To avoid being fooled, readers should look for sources that are critical of their beliefs. This, as psychologists Caroll Tavris and Elliot Aronson found in their book “Mistakes Were Made (But Not By Me), can help prevent the natural instinct that people have to reinforce their own beliefs in the face of virtually all evidence.

Self-criticism is arguably the best thing that readers can do to help on their own end. At the same time, when trying to engage with misinformation in family or friends, readers should remember that people believe in misinformation for emotional, personal reasons. This is why they feel attacked and dig in further when presented with evidence contrary to their beliefs.

Instead of challenging a friend’s beliefs, readers should ask questions. Honest, open inquiry about what someone believes and why can cause someone to enter a more reflective mode. Research by Tavris and Aronson, among others in the field, has found that when people have cause to consider their beliefs (instead of defending those beliefs) they are more likely to consider the basis of those beliefs. Asking someone why they believe a story, in other words, gives someone a chance to think about that question themselves.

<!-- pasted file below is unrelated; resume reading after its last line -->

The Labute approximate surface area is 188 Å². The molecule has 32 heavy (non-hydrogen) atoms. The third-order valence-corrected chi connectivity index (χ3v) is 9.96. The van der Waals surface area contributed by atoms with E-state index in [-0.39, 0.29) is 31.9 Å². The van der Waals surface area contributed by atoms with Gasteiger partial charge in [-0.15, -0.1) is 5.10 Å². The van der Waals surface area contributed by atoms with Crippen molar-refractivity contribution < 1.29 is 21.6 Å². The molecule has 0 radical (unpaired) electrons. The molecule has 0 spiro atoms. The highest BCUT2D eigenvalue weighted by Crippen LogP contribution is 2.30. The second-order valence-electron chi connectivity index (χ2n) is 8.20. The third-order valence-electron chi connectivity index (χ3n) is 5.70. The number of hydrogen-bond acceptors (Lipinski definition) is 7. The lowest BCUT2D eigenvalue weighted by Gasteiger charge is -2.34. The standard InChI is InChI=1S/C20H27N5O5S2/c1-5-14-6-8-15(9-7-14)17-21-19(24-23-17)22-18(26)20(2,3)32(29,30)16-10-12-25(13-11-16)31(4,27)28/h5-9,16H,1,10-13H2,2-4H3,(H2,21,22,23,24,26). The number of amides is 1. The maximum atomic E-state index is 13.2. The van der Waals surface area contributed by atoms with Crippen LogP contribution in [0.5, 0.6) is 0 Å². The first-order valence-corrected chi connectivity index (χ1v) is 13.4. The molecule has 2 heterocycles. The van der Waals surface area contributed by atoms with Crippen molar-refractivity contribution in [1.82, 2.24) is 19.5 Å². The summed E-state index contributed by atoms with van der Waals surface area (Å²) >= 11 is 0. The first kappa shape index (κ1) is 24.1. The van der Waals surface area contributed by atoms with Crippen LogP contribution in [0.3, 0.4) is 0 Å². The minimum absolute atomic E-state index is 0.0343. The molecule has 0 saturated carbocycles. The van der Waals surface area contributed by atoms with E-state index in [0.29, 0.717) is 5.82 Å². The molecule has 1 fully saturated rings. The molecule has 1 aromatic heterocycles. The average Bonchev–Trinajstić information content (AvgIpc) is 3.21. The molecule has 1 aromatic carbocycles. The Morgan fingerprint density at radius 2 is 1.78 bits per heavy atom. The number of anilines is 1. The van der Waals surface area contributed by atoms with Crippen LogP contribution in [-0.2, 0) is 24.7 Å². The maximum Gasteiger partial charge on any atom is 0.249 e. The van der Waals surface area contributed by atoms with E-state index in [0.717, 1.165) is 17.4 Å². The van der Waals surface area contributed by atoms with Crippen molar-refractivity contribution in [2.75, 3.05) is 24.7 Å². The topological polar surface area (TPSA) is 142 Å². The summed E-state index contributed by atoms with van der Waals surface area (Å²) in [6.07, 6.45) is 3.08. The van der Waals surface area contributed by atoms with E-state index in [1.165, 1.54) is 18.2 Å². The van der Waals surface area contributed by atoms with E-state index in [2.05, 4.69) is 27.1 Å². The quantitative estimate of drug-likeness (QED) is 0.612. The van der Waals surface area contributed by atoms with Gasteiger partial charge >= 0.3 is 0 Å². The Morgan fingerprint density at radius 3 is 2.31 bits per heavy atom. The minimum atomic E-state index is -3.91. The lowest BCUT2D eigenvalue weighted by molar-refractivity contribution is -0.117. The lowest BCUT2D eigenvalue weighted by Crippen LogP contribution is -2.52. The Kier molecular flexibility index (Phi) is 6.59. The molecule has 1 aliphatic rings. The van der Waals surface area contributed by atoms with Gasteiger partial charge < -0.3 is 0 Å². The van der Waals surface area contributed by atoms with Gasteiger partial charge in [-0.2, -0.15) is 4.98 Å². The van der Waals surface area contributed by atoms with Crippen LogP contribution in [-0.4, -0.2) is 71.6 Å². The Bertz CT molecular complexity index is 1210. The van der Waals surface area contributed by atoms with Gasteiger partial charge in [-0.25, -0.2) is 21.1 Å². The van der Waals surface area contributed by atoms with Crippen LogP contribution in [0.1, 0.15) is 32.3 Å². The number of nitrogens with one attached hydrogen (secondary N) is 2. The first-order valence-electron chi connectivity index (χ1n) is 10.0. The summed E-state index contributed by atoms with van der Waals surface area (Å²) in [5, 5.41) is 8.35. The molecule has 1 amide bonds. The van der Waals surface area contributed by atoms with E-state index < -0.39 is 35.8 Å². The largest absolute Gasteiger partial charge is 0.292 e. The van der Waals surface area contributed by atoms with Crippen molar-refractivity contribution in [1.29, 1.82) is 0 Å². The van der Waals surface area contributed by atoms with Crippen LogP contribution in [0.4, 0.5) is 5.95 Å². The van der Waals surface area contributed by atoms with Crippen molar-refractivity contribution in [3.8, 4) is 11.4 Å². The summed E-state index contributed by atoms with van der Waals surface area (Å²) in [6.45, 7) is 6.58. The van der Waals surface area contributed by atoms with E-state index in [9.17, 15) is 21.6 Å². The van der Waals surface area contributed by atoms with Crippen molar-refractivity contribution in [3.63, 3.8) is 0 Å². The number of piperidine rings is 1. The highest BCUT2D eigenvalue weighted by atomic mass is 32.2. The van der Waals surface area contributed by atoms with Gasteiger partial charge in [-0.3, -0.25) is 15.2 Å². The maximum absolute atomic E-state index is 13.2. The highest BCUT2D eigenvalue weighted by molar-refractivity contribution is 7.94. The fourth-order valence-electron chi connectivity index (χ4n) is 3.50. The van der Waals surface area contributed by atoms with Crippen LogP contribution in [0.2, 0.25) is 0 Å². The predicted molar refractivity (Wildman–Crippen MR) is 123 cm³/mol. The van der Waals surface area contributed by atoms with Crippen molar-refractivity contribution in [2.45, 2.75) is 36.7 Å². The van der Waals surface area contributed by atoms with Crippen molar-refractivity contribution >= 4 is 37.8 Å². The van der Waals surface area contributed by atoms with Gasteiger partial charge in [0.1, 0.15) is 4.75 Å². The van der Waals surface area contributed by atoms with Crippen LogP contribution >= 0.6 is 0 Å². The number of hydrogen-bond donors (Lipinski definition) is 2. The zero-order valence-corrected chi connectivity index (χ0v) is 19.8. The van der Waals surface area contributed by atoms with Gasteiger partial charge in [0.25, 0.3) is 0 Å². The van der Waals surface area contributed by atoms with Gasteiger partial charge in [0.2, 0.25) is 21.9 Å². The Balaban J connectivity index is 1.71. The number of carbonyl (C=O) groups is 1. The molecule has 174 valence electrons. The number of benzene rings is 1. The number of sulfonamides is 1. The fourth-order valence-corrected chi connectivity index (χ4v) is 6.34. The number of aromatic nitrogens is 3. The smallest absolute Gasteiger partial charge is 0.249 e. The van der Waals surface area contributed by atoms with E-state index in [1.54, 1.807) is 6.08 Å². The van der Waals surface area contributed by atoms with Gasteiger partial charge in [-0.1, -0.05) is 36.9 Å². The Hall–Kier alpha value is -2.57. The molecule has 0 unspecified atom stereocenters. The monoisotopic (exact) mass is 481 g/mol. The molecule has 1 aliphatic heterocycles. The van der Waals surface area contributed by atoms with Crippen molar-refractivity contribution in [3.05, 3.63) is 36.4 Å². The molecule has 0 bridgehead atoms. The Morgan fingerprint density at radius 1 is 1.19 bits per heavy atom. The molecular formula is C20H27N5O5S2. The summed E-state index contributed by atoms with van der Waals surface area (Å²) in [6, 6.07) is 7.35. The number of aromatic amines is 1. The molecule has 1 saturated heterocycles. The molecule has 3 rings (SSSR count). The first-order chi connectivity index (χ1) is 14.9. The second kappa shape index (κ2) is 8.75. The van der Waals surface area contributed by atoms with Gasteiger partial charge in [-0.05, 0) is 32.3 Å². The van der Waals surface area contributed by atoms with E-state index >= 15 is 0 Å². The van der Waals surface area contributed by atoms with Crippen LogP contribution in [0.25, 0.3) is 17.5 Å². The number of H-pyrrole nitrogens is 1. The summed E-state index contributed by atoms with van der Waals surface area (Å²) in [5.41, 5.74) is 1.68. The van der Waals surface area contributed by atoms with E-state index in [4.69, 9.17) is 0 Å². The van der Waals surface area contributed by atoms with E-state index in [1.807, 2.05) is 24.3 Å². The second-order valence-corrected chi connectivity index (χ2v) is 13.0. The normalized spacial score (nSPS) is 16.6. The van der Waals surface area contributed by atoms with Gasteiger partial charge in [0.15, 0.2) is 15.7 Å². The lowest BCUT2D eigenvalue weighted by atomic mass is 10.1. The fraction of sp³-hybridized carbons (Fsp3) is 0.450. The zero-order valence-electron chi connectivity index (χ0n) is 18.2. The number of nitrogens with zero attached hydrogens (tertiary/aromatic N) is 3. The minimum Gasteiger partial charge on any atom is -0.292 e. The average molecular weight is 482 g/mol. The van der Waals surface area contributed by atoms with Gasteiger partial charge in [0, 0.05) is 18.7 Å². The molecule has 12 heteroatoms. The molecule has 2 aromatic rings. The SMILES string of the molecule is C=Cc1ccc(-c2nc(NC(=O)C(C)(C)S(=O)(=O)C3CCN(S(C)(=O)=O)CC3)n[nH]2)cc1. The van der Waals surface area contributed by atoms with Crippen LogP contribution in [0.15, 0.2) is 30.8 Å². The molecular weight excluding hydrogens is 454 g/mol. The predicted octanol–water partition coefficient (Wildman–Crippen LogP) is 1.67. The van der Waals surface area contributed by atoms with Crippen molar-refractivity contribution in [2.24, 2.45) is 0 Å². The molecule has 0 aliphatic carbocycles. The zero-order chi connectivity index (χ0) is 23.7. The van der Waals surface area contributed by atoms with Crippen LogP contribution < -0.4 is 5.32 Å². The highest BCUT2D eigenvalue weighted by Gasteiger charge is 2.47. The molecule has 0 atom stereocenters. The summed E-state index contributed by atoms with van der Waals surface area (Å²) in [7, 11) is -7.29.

In layman’s terms, the best way readers can address misinformation in their own mind is to ask “why do I believe this?” The best way they can address misinformation in family and friends is to ask “why do you believe this?”

In both cases, readers should listen honestly to the answer.


Sources: Change the economics of sharing misinformation

Marshall Van Alstyne, professor, Boston University’s Questrom School of Business

If talking consumers out of their misinformation doesn’t work, Marshall Van Alstyne, a professor at Boston University’s Questrom School of Business who studies information economics, suggests another option: Shutting down the source.

“The responsibility should be on the person who publishes the problem,” he says. “If you have a factory that’s polluting you want the factory to stop polluting, not have the citizens all wear gas masks.”